Break Time!

Unfortunately, there’s not a lot of research on this topic. However, some experts believe that the sneeze could be our dog’s way of requesting a quick break from playtime if things are getting too rough. If your dog displays any behaviors that suggest it’s uncomfortable or anxious during play, draw him away from the session to prevent injury or upset.

‘The Wrinkles’

There’s another theory that when your dog crinkles its nose during play, the trigeminal nerve is triggered, causing an eruption of continuous sneezing.

Our dogs can make all sorts of funny sounds and facial expressions during play, but wrinkling their nose and mouth is most common. If you crinkle your own nose, you may even notice this reflex yourself!

Other Causes of Sneezing

Sneezing during play is usually a harmless, friendly gesture of reassurance. However, in addition to external irritants, there are other reasons your dog might be sneezing. These include:


Sometimes, our pups have unique ways of telling us they want some fuss. For example, sneezing can be one of them! Your dog may ‘fake’ a sneeze to initiate a play session or get something they want. If your dog is moving closer to you and watching you closely when they sneeze, it may be an attention-seeking behavior.


Dog in a teacup

Some breeds are more susceptible to frequent sneezing than others, especially those with abnormally shaped muzzles and throats, like Pugs and Bulldogs. Their lineage can induce various health problems, including compressed nasal passages, making sneezing a more common occurrence.


Just like humans, dogs can have allergies too! These allergies could be to anything from certain foods and seasonal allergens. So if you think your dog may have an allergy, talk to a vet for more information.


This is a worst-case scenario. However, sneezing can sometimes be the symptom of a severe condition like a tumor. Dogs can develop tumors in the nasal passage due to frequent exposure to secondhand smoke, genetic factors, or living in an urban environment. Nasal tumors account for 1-2% of all cancers in dogs, and an estimated 80% of tumors are malignant.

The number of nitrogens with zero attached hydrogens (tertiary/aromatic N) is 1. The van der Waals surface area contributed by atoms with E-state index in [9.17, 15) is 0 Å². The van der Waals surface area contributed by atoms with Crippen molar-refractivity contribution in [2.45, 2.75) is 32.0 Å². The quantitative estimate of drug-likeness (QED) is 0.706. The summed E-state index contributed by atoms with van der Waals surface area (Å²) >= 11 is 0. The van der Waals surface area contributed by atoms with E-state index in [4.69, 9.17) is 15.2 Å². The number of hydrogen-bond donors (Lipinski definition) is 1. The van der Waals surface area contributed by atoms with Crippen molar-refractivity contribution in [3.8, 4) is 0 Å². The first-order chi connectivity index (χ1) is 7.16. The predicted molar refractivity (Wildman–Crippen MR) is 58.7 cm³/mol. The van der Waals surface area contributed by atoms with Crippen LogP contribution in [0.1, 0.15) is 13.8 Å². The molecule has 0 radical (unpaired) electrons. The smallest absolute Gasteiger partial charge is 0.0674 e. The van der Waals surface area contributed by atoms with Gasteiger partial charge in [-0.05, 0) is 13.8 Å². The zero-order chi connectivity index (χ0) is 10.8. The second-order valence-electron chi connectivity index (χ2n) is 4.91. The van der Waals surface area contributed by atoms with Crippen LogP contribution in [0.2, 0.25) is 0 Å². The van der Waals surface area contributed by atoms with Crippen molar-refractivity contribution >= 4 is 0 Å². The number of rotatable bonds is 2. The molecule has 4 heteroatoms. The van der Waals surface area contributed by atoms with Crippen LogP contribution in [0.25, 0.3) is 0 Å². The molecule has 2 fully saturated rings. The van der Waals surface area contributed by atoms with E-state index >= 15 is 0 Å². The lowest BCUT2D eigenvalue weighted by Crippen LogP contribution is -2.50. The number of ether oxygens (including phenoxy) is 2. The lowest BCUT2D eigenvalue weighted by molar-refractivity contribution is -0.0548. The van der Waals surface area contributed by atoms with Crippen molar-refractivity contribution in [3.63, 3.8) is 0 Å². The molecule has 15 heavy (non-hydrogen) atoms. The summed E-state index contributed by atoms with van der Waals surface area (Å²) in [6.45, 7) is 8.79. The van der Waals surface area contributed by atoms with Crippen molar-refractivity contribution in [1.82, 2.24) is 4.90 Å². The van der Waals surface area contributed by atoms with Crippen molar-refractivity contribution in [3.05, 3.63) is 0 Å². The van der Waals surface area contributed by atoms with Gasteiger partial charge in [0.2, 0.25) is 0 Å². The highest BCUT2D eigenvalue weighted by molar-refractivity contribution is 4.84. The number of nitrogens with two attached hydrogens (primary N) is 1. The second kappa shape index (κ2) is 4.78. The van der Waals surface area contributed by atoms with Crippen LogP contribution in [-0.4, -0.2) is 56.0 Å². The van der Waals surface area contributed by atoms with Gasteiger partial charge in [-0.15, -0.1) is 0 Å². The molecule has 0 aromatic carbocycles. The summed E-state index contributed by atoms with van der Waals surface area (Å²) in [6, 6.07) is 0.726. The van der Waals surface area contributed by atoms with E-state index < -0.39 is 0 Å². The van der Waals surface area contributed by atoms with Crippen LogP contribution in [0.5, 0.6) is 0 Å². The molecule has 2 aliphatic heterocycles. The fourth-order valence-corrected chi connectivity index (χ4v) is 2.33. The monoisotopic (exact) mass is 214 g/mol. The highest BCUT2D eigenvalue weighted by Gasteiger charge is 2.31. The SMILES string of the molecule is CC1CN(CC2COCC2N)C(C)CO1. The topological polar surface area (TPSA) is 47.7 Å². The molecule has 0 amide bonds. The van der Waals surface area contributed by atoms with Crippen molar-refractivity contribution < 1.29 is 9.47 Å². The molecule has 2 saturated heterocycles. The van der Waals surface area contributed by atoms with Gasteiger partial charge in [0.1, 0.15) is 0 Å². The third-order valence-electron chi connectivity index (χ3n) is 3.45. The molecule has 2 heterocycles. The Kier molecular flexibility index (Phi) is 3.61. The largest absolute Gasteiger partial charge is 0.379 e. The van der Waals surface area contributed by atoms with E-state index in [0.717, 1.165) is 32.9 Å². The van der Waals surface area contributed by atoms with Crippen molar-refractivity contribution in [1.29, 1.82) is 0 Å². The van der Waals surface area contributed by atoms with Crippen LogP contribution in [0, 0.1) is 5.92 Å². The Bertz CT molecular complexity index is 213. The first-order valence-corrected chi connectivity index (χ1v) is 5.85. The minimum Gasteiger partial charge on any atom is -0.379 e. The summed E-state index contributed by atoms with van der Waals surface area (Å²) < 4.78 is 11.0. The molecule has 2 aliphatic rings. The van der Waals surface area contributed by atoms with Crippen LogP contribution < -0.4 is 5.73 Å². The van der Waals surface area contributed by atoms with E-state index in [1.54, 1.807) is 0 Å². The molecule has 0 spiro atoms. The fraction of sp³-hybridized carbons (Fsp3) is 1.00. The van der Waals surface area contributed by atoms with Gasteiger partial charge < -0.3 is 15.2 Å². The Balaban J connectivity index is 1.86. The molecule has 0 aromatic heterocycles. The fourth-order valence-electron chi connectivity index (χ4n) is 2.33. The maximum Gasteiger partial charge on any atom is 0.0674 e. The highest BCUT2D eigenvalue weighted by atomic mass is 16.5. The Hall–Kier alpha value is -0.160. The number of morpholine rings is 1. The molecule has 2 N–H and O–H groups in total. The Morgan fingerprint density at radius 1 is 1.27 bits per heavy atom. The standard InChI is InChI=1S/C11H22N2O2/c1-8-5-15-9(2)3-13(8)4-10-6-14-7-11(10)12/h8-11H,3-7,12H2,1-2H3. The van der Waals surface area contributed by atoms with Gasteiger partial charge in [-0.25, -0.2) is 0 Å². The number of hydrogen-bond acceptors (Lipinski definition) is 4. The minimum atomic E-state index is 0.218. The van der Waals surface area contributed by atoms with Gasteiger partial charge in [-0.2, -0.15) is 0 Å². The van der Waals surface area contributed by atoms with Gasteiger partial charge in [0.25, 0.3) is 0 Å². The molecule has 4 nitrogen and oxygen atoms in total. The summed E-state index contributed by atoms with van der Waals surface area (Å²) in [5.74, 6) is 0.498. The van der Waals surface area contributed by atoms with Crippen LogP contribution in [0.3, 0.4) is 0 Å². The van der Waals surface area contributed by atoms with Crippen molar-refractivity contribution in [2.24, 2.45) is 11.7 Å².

Infected Tooth

Some dental issues like infected gums or teeth can cause sneezing. If any of the teeth in the upper jaw are infected, especially the third upper premolar, which has roots close to the nasal passages, it may trigger sneezing. Symptoms of an infected tooth also include:

  • Bad breath
  • A build-up of plaque
  • Drooling
  • Swelling in the face
  • Decreased appetite

We’ve covered other reasons for excessive sneezing in this post.

Final Thoughts

If you catch your dog sneezing during play, it’s probably a gesture of friendliness and excitement. Although sneezing can be a symptom of other medical conditions or an exposure to other irritants, the play sneeze is incredibly common and not a cause for concern. So, set up that play date and get out the favorite chew toys – happy playing!

PuppyLists is written by Kat, who has owned, trained, volunteered with, and loved dogs for nearly three decades. When she isn't writing or researching, she's out adventuring with her 15 year old Lab mix.